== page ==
As far as wrecks are concerned, there has been a phenomenal improvement in the availability of wrecks. Last year, till around this time, the average availability was about 190 wrecks per day. Today we have an average availability of around 209 wrecks per day. These months we are getting around 225 to 228 wrecks per day.

So, there is a phenomenal improvement and I must compliment the railway ministry for coming ahead and that is why despite the fact that it appears that in some cases production has been cut down, the offtake is phenomenal. We are producing at 9.2 percent, the evacuation is 9.3 percent. So, we are liquidating some of the stocks that had got accumulated last year.

Latha: What about railway line linkages, you all were tying up with states for some rail line linkages, any update on that?

A: There is very good news on that front. Let me first explain to you the three major railways lines, one of them is the Jharsuguda-Barpali line should be ready by June end this year itself.

The other two Tori-Shivpur and Gevra Road-Pendra Road should be ready by December 2017. Good progress on these, the latest news is that all land that was required for Tori-Shivpur has been handed over to the agency that is constructing the lines.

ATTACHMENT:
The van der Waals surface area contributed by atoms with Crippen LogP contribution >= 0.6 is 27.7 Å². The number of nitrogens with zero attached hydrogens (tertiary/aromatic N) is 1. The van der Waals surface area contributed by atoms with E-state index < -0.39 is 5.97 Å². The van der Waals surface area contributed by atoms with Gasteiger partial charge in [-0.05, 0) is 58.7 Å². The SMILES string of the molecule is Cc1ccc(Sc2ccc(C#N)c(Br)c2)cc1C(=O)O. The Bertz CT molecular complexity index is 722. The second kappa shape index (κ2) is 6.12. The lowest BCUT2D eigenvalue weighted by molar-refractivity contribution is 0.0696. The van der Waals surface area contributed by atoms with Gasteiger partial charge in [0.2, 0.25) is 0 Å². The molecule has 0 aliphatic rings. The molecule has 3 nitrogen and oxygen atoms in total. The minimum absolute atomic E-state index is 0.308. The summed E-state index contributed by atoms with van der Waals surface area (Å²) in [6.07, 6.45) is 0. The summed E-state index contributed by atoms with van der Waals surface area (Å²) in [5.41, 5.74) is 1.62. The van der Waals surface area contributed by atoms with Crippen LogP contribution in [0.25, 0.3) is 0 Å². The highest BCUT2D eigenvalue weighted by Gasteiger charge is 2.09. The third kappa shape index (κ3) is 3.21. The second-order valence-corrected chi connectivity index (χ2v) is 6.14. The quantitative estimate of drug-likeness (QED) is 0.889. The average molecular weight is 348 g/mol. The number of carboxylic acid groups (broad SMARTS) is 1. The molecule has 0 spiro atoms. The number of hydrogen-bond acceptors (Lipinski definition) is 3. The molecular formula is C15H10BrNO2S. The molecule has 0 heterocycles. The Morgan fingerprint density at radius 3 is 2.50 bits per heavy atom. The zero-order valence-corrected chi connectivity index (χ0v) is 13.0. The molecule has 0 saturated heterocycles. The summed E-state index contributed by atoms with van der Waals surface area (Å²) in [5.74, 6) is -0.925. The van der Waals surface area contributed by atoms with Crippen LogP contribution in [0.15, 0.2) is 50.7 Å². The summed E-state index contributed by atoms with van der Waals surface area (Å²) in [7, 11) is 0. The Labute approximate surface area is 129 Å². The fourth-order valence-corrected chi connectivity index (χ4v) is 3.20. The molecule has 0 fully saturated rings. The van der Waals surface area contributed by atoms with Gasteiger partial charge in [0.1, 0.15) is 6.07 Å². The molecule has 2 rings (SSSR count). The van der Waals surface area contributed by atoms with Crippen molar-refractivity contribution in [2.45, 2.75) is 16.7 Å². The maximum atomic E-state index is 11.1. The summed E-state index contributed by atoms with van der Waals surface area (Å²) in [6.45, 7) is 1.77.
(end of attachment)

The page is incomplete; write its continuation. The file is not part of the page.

So, there is a lot of good news. As you are aware that we have entered into arrangements, joint ventures with state governments, three state governments, we have identified the other railway lines beyond these three railways lines for construction so that it keeps pace with the increase in production by Coal India up to 2020. So there is good news on that front.

Sonia: I wanted one more clarification, you did mention that 598 million tonne will be the dispatched target for FY17, which is the healthy 12 percent growth compared to the target of 535 million tonnes that you have by the end of FY16. I just wanted to understand, what exactly would be the per day dispatch, what could the government do roughly because currently it is about 1.6 million tonnes per day, so what could the runrate be?

A: I don’t have the ready data in front of me but it should be on an average about 220 wrecks per day, 220-225 wrecks per day.
First Published on Mar 4, 2016 10:44 am